Will PBC turn strategy into media rights deal?

April 24, 2017

Sports Business Journal (subscription recommended) reports on the current status of Premier Boxing Champions and its strategy of time buys across a broad landscape of networks.  The article looks at the ratings over the court of the innovative and risky experiment.

The hope was to turn the time buys into a lucrative “rights fees” deal.  This has not happened thus far.  Instead, the strategy has seemed to spread the brand thin and ratings have been sporadic.  Recently, Spike TV decided not to pick up its option for PBC stating that it would focus more on Bellator.

Per the article, there is still an opportunity for a rights fees deal but with the UFC shopping its rights package, there is some competition.  CBS might be a potential landing spot for PBC since it already has a tie-in with Showtime and has a $40 million budget for 2017.  In addition, there is the underutilized CBS Sports Network which could use additional live content.  In leadup to the last couple of PBC fights on CBS or Showtime, CBS Sports Network has shown previous fights of boxers that have upcoming fights on the networks which has served as good shoulder programming marketing the fighters.

One of the concerns for PBC is the lack of sponsors to spend consistently in the sport.  Showtime executive vice president and general manager of sports Stephen Espinoza notes that sponsors is where boxing is “living or dying.”  He believes there needs to be more education of sponsors to show that it has a valuable demo to deliver.

PBC has produced 54 cards in the last 12 months that aired across nine channels.  The highest average it has produced was 2.75 million viewers on CBS for two shows.  Its most-viewed show was a Sunday afternoon fight on NBC in August between Errol Spence-Leonard Bundu which aired immediately after the men’s basketball gold medal game.  The fight drew over 4.8 million viewers with a peak of 6.34 million.  More recently, last month’s Keith Thurman-Danny Garcia fight drew an average of 3.1 million viewers with the fight drawing 3.74 million and peaking at 5.1 million.  In February, the return of Adrien Broner on Showtime drew 779,000 of its network subscribers.

Payout Perspective:

The article notes that PBC is at a crossroads in its business model.  Based on the TV ratings, the time buy strategy has not been effective.  Despite the fact, the strategy has not produced desired results the article notes the last couple of events for PBC have produced good ratings highlighted by Keith Thurman-Danny Garcia on CBS.  We should see some decent ratings for Thurman-Andre Berto on Showtime this past Saturday.  Will PBC survive past 2017?  Better events, promoting its top fighters and maintaining a focused network strategy should help a turn around.  Of course, the networks and sponsors which would infuse PBC with an injection of money would help a business that has seeped money since the beginning.

UFC Fight Night 108 attendance, gate and bonuses

April 23, 2017

UFC officials announced the attendance, gate and bonuses from UFC Fight Night 108 from Nashville, Tennessee.  The event drew the second-highest attendance and gate in events in Nashville.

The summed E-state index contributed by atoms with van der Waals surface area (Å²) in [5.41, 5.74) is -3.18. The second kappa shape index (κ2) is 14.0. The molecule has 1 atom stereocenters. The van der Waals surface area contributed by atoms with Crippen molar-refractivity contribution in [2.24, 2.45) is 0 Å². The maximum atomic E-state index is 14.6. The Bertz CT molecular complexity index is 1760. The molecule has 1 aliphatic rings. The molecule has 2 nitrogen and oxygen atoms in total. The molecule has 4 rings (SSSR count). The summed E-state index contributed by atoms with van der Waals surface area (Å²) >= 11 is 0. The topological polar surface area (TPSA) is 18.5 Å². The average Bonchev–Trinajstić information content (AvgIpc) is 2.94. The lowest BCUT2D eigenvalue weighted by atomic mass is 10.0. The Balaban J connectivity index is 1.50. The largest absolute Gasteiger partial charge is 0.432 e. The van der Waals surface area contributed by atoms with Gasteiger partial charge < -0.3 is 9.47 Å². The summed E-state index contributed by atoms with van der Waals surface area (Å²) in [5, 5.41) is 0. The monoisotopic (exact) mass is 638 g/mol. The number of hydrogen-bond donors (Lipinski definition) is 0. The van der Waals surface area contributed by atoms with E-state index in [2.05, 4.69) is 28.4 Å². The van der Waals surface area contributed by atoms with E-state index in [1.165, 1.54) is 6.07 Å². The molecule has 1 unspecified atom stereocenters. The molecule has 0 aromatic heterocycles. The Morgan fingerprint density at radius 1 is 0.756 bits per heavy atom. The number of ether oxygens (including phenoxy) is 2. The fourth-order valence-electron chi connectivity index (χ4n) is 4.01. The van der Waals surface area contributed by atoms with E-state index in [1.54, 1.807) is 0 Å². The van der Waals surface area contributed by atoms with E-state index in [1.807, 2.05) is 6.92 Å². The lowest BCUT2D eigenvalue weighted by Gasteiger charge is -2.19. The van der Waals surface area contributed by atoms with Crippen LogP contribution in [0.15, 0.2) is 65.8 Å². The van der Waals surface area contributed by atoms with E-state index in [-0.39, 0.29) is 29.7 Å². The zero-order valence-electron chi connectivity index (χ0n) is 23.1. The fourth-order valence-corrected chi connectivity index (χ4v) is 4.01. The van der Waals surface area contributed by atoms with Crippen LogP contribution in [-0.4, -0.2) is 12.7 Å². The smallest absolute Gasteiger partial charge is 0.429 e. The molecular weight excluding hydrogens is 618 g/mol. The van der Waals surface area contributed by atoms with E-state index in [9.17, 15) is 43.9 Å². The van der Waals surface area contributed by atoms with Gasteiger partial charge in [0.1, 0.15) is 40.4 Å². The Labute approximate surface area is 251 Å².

UFC Fight Night 108 drew 10,144 fans for a gate of $755,180.  The event took place at the Bridgestone Arena in Nashville.  The multi-purpose venue varies in maximum capacity from 17,000-20,000 depending on the event.

The $50,000 bonuses handed out for UFC Fight Night 108 went to Cub Swanson, Artem Lobov, Mike Perry and Brandon Moreno.  The main event of Swanson-Lobov drew the Fight of the Night while Perry and Moreno earned Performance of the Night bonuses.

It was the second-highest attendance of the four UFC events held in Nashville but the largest grossing of the four.  The last time an event was held in Nashville prior to Saturday night was UFC Fight Night 73 in April 2015.

The attendance is on par with other Fight Nights and was helped by having local UFC fighters on the card.

Mir handed 2-year suspension for USADA violation

April 22, 2017

USADA issued an official 2 year sanction to former UFC heavyweight champion Frank Mir stemming from multiple positive tests for a prohibited substance.  The tests came from an in-competition test on March 20, 2016 at UFC Fight Night 85 in Brisbane, Australia.

The 38 year tested positive for a long-term metabolite of dehydrochloromethyltestosterone (DHCMT).  It is also known as oral turinabol.  It is a non-Specified Substance in the class of Anabolic Agents and prohibited at all times under the UFC Anti-Doping Policy.  He was provisionally suspended on April 8, 2016.

Via USADA release:

Upon learning of the positive results of the sample analyzed in Tokyo, USADA had all previously collected stored samples for Mir reanalyzed at the WADA-accredited laboratory in Salt Lake City, Utah (SMRTL), which had also recently implemented methodology for the detection of newly identified long-term DHCMT metabolites. As a result of the additional analyses, SMRTL discovered that an out-of-competition sample Mir provided on February 5, 2016, which had previously been reported to USADA as negative for the presence of prohibited substances, was also positive for the same long-term DHCMT metabolite found in Mir’s in-competition sample.

Mir had claimed that the positive result may have come from Kangaroo meat which he ate prior to his fight.

Payout Perspective: